Meet the Jury: Tom Rachman
January 17, 2020
Tom Rachman is the author of four works of fiction, including the international bestseller The Imperfectionists (2010), which was longlisted for the Scotiabank Giller Prize, won the Canadian Authors Award for Fiction, and was named a New York Times book of the year. His most recent novel, The Italian Teacher (2018), was shortlisted for both the Costa Award and the South Bank Sky Arts Award. Rachman has written for The Globe & Mail, The New York Times, the Washington Post, The Wall Street Journal, the Times Literary Supplement, and The New Yorker and The Atlantic online. Born in London, he was raised in Vancouver, attended the University of Toronto and Columbia University, and worked as a journalist for the Associated Press in Rome and the International Herald Tribune in Paris. He is based in London.
When did you first know you wanted to be an author?
I was the least bookish person in my family; movies obsessed me. But at the University of Toronto, I found students chatting about this novel or that, and had to see for myself. I became passionate, reading great fiction and writing some of the worst. One evening when nearing graduation, I sat in a playground with a friend, discussing the future. “What,” I said, “what if I tried to become a writer?”
What is your favourite writing routine?
I travel someplace where I know nobody, and rent a quiet apartment for a week or two. Each morning, I fill myself with strong tea, read for an hour to stir my brain, then sit at the laptop, disappearing till midday, when I venture outside to explore my surroundings. That afternoon, I’ll resume: tea and typing. Finally, I look up, startled that it’s night. After a few days, I’m in a blissful state, immersed and muttering. I go mad if I stay too long.
What kind of research do you do, and how long do you spend researching before beginning a book?
I worked as a journalist for seven years. I would travel to news assignments, plotting out the predicted article – only to discover a scene and people who transformed all my expectations. Something similar happens when I start a piece of fiction. I’ll outline storylines and characters, and write an awful first draft, chiefly to explain to myself what it will be about. Then I make it more authentic, reading all I can on the topic, visiting locations with a notepad, and interviewing those who have known the milieu. This exposes my many misconceptions, and the story should be much improved after.
Where is your favourite place to write?
I’m not too fussy, provided a few basics: quiet, computer, tea. At the moment, this means the office at the top of my home in London, overlooking the cramped back gardens of other terraced houses. Sometimes my mind will drift, and I stand, looking abstractly out the window – often provoking glares from neighbours, rightly bothered to find a strange man with a cup of tea gazing down at them.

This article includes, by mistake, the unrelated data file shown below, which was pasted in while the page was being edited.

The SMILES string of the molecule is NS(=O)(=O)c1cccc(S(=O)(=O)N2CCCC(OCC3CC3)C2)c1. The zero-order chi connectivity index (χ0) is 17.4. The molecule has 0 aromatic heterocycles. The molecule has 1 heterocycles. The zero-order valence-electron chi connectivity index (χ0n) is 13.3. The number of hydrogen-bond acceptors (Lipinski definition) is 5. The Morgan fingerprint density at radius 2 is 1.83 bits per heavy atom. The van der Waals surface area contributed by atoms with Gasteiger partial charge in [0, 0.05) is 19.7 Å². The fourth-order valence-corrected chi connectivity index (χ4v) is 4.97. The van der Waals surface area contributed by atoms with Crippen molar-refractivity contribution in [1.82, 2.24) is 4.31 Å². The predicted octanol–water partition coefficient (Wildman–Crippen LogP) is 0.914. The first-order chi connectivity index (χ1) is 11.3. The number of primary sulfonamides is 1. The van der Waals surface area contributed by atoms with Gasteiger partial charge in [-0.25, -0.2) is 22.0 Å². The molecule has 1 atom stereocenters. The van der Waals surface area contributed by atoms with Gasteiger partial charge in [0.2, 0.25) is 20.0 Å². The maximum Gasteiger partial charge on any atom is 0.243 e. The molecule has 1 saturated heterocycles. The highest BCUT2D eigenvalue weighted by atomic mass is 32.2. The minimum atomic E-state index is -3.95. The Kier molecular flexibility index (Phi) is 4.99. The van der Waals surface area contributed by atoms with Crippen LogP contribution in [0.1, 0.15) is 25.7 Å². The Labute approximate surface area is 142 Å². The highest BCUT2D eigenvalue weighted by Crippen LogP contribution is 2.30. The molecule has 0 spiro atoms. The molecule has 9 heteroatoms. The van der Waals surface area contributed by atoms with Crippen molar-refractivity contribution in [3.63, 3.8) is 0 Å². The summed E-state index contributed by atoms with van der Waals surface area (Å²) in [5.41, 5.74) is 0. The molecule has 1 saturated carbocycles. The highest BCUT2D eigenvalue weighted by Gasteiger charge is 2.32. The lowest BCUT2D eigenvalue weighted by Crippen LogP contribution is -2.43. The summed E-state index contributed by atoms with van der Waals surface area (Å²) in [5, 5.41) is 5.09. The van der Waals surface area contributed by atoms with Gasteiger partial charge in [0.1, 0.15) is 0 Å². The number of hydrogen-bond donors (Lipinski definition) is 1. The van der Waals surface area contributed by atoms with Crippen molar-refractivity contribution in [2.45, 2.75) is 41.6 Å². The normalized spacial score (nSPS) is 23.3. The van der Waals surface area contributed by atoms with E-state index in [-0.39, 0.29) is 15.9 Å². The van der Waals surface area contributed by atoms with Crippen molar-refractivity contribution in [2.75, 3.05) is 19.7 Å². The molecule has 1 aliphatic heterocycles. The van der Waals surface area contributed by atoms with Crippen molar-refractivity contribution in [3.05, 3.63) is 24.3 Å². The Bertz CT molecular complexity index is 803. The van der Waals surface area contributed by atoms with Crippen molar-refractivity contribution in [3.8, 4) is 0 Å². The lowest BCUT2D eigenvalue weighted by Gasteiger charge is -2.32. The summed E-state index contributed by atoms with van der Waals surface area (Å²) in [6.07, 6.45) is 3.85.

If you didn’t write, what would you do for work?
My life took unpredicted turns that led to this career, which alternates patches of exhilaration with patches of dejection. Perhaps that’s the nature of creative work. Perhaps it’s the nature of me. But I could have found myself on another path. When young, I intended to be a life-insurance salesman (like a heroic uncle). Later, a defense lawyer (inspired by courtroom-drama movies). Film director was an ambition too. But I’ve never shown myself to be a natural commander, so would have failed. What I need is a job where I can feel like an outsider, even if only in secret.
What is your favourite childhood book?
Charlie and the Chocolate Factory, by Roald Dahl. Horrible characters getting their comeuppance, and neglected ones breaking through. Also, chocolate. The golden ticket, which grants Charlie access to the magical factory, is among the best props in fiction.
Which piece of writing are you most proud of and why?
An essay published in the Washington Post about my sister’s books. She died at age 40, and I went to clear out her apartment in D.C. This was as painful as you’d imagine, deciding the fate of the final possessions of someone who should have existed. Emily’s books were full of her past. I kept most of them. To publish that memoir in the newspaper of her adopted city meant a great deal to me.
What are you most looking forward to being a juror for the 2020 Scotiabank Giller Prize?
First, to read so much new writing in such a concentrated span. I’m curious to see whether common themes and styles emerge, or if each book seems absolutely unique. Second, I look forward to knowing my fellow jurors, who seem such an impressive and fascinating group. As a writer, you have the satisfaction of control but the disadvantage of solitude. As a juror, you lack complete control but gain greatly by the company. What initially propelled me to literature during university were other people and the anticipation of conversation about what we read. It makes every page more vibrant.